SEATTLE -- Consumers are changing how they look for information, and that could force Nissan North America Inc. to move operators out of phone banks and onto the Internet.
"Currently, our social media staff can handle the volume of questions and problems that are showing up on Web sites," said Erich Marx, Nissan's director of marketing communications, responsible for social media. But he believes the number of people asking questions on Nissan's Facebook page or venting about a complaint could double over the next year. "We will need to rethink the staffing that we have."
That could mean shifting some employees out of Nissan's traditional consumer affairs operations, including its multiple toll-free call centers, so they can monitor sites such as Facebook and the Web pages for Nissan's individual nameplates. No changes have been proposed yet.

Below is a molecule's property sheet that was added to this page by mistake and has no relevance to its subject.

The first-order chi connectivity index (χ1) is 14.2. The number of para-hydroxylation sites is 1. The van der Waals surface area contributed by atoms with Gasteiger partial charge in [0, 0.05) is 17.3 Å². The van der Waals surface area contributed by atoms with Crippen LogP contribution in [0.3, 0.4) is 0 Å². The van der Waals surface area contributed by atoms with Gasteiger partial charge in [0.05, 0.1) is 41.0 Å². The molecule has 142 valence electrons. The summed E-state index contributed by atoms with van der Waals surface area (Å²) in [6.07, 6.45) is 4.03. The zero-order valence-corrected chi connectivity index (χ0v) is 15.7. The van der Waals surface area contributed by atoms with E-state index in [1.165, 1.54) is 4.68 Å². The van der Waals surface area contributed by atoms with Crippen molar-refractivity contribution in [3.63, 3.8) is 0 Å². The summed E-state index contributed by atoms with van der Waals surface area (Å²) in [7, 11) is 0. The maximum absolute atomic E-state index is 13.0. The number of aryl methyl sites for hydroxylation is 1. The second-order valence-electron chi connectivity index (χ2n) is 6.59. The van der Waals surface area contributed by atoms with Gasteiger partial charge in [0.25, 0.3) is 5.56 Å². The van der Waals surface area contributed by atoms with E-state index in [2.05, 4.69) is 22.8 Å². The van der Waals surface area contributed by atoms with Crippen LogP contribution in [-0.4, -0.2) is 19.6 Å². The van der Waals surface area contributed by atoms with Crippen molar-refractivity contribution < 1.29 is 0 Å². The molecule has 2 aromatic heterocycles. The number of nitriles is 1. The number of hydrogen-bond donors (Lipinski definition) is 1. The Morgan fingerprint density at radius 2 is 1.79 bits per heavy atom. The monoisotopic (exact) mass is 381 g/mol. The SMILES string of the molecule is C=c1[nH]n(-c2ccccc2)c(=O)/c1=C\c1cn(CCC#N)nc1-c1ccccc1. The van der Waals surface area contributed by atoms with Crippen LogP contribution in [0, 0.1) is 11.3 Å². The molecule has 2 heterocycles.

"People are less inclined to pick up a telephone and call you for information. They don't want to wait. They don't want to be told that an operator will be with you shortly," Marx said during a vehicle-launch event in Seattle. "They just want to send you an e-mail. Or they send you a text, or they post something on Facebook."
Nissan's small social media group tries to resolve beefs or straighten out confusion without interfering with dealer relations. It also attempts to involve Nissan's consumer affairs staff in problems.
"There are new issues involved in this," Marx said. "When a customer posts a problem on our Facebook page, our 260,000 fans see it. We have to handle it well.
"As a policy, we never remove a negative post. And we never ask a customer to go back and post anything after we've resolved the problem. But when they decide on their own to do that, that's a great message for those 260,000 fans to see."